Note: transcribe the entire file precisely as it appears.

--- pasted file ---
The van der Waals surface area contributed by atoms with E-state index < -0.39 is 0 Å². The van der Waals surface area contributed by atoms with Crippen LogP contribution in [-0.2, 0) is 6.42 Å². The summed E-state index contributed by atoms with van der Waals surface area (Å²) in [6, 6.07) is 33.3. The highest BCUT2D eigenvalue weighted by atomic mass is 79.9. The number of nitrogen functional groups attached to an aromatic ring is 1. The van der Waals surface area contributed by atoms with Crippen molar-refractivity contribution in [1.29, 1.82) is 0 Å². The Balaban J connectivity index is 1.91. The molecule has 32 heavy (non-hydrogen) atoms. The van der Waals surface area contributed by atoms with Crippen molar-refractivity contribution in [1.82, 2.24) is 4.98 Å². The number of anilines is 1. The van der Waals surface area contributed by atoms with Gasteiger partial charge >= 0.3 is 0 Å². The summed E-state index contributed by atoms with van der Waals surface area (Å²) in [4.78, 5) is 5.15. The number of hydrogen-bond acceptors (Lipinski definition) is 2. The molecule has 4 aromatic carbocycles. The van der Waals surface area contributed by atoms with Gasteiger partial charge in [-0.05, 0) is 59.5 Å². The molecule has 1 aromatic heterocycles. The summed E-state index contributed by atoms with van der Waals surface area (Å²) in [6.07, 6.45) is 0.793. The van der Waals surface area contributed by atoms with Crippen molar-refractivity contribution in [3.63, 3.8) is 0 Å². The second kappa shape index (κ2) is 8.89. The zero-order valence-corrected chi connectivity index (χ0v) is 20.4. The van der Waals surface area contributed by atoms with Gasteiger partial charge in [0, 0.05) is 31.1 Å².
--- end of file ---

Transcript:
The van der Waals surface area contributed by atoms with E-state index < -0.39 is 0 Å². The van der Waals surface area contributed by atoms with Crippen LogP contribution in [-0.2, 0) is 6.42 Å². The summed E-state index contributed by atoms with van der Waals surface area (Å²) in [6, 6.07) is 33.3. The highest BCUT2D eigenvalue weighted by atomic mass is 79.9. The number of nitrogen functional groups attached to an aromatic ring is 1. The van der Waals surface area contributed by atoms with Crippen molar-refractivity contribution in [1.29, 1.82) is 0 Å². The Balaban J connectivity index is 1.91. The molecule has 32 heavy (non-hydrogen) atoms. The van der Waals surface area contributed by atoms with Crippen molar-refractivity contribution in [1.82, 2.24) is 4.98 Å². The number of anilines is 1. The van der Waals surface area contributed by atoms with Gasteiger partial charge >= 0.3 is 0 Å². The summed E-state index contributed by atoms with van der Waals surface area (Å²) in [4.78, 5) is 5.15. The number of hydrogen-bond acceptors (Lipinski definition) is 2. The molecule has 4 aromatic carbocycles. The van der Waals surface area contributed by atoms with Gasteiger partial charge in [-0.05, 0) is 59.5 Å². The molecule has 1 aromatic heterocycles. The summed E-state index contributed by atoms with van der Waals surface area (Å²) in [6.07, 6.45) is 0.793. The van der Waals surface area contributed by atoms with Crippen molar-refractivity contribution in [3.63, 3.8) is 0 Å². The second kappa shape index (κ2) is 8.89. The zero-order valence-corrected chi connectivity index (χ0v) is 20.4. The van der Waals surface area contributed by atoms with Gasteiger partial charge in [0, 0.05) is 31.1 Å².